No cold cash for NH's Cold Case Unit?By PAUL FEELY
New Hampshire Union Leader
February 03. 2013 10:34PM
Twenty years ago this month, a German musician was fatally shot outside a Manchester nightclub. The case is one of 15 unsolved Queen City killings on the list assigned to the state's Cold Case Unit.
Its members have solved three of 117 cases - some more than 40 years old - they were handed on the division's creation in 2009. On June 30, the $1.2 million in federal stimulus funds used to start the unit runs out, calling into question its future.
"The Cold Case Unit has operated on federal funds or donations from 2009 to the present," said Attorney General Michael Delaney. "The federal funds are set to expire in June. I look forward to discussing the merits of the unit with the legislature as the budget process plays out."
Marc Goldberg, communications director for Gov. Maggie Hassan, would not comment on whether a funding request for the Cold Case Unit will be part of Hassan's first budget proposal when it is unveiled later this month.
"Investigating and solving cold cases can bring an important sense of closure to families and communities across our state," wrote Goldberg in an email response to a request for comment on the unit's future. "The governor is currently working to make the difficult decisions needed to balance the budget while protecting New Hampshire's priorities, including ensuring that we are fully able to bring criminals to justice, and will be presenting her proposal to the legislature on February 14th."
On July 29, 2009, Gov. John Lynch signed HB 690 into law, creating the first Cold Case Unit in state history, using Byrne Justice Assistance Grant (JAG) funding included as part of the American Recovery and Reinvestment Act. The Byrne JAG program is a formula grant program that supports justice-related activities at both the state and local level. Approximately $1.2 million was set aside to support the Cold Case Unit. Of that, approximately $685,000 was awarded to the New Hampshire Department of Safety and $514,000 went to the state's Department of Justice.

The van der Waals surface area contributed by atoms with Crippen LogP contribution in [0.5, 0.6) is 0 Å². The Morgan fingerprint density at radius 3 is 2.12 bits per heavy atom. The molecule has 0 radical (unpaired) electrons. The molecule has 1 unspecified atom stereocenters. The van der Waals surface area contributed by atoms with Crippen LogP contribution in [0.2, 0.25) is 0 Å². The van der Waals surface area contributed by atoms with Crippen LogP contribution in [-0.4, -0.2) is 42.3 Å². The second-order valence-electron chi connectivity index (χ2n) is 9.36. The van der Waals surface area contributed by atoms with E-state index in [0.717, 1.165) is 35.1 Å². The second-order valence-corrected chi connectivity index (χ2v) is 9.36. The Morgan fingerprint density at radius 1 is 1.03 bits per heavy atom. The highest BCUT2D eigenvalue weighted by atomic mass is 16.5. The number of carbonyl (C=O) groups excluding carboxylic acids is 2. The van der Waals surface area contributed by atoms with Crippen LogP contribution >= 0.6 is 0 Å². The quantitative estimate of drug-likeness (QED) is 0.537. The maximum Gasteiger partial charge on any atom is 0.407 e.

HB 690 established the Cold Case Unit as a joint effort between the two departments. The funding was sufficient for the unit to be staffed with a prosecutor from the Attorney General's Office, two full-time detectives from the New Hampshire State Police, and a part-time investigator hired by the Attorney General's Office, all at a cost of roughly $400,000 a year, over three years.
The current roster for the unit includes Senior Assistant Attorney General Jeffery Strelzin, who oversees the unit; State Police Sgt. Scott Gilbert, the unit's lead investigator; State Police Trooper Mike Kokoski; and retired Manchester detective Robert Freitas, who fills the part-time slot. Two volunteers offer the unit administrative help, such as sorting and scanning old documents associated with the cases.
"They are an extremely talented group of investigators," said Manchester Police Capt. Nick Willard. "I have the utmost respect for what they do, and the way they approach the job. I am very impressed with them."
News that the future of the Cold Case Unit could be in jeopardy was met with concern by family members of victims of some of the unsolved crimes. Karen Beaudin, whose 13-year-old sister, Kathy Lynn Gloddy, was murdered and raped in Franklin in 1971, pressed hard for creation of the unit in 2009.
"It would be a shame if the state lost the Cold Case Unit," said Beaudin, who now resides in Arizona. "Victims like my sister, and families like ours, deserve justice. Knowing there is a group of people working on finding the killer that took someone from you ... there's comfort in that. There's hope in that. The cost is about $400,000 to run it for a year. That's about the same as what a snow plow costs. Are you telling me a plow is worth more than justice for a family like ours?"
Sharon Garry, whose sister Tina Sinclair and niece Bethany vanished in February 2001 from the home they shared with a boyfriend in West Chesterfield, wrote a letter to the state's House of Representatives asking that funding be found for the unit.
"This group has the time and ability to work on each case, fresh eyes to look over the gathered evidence and possible witnesses and a fresh perspective to see things that may have been missed, follow up on information that comes in or has in the past that was never fully investigated, and give attention to the cases that have sat on a shelf collecting dust instead of the justice they deserve," writes Garry. "They can communicate with families appropriately, instead of making them feel like they are a bother, and listen to valuable details and ideas that may be helpful in enlightening the investigators."